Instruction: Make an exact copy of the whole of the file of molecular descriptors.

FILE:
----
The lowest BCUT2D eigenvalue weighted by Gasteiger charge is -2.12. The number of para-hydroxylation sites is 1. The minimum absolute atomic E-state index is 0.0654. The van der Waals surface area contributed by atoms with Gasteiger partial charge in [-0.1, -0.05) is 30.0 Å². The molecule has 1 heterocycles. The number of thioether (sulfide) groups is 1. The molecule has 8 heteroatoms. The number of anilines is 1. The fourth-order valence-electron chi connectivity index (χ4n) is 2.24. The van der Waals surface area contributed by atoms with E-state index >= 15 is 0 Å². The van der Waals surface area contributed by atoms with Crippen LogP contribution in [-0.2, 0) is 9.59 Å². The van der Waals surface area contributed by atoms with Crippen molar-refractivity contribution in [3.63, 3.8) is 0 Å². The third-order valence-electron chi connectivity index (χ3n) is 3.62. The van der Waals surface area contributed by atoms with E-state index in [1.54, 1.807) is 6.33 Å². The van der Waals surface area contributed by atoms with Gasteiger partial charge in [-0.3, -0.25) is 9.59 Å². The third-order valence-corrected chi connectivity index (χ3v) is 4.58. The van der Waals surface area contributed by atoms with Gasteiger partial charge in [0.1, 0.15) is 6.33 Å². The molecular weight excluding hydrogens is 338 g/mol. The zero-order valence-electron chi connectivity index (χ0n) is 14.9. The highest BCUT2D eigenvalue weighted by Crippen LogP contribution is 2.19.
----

The lowest BCUT2D eigenvalue weighted by Gasteiger charge is -2.12. The number of para-hydroxylation sites is 1. The minimum absolute atomic E-state index is 0.0654. The van der Waals surface area contributed by atoms with Gasteiger partial charge in [-0.1, -0.05) is 30.0 Å². The molecule has 1 heterocycles. The number of thioether (sulfide) groups is 1. The molecule has 8 heteroatoms. The number of anilines is 1. The fourth-order valence-electron chi connectivity index (χ4n) is 2.24. The van der Waals surface area contributed by atoms with E-state index >= 15 is 0 Å². The van der Waals surface area contributed by atoms with Crippen LogP contribution in [-0.2, 0) is 9.59 Å². The van der Waals surface area contributed by atoms with Crippen molar-refractivity contribution in [3.63, 3.8) is 0 Å². The third-order valence-electron chi connectivity index (χ3n) is 3.62. The van der Waals surface area contributed by atoms with E-state index in [1.54, 1.807) is 6.33 Å². The van der Waals surface area contributed by atoms with Gasteiger partial charge in [-0.3, -0.25) is 9.59 Å². The third-order valence-corrected chi connectivity index (χ3v) is 4.58. The van der Waals surface area contributed by atoms with Gasteiger partial charge in [0.1, 0.15) is 6.33 Å². The molecular weight excluding hydrogens is 338 g/mol. The zero-order valence-electron chi connectivity index (χ0n) is 14.9. The highest BCUT2D eigenvalue weighted by Crippen LogP contribution is 2.19.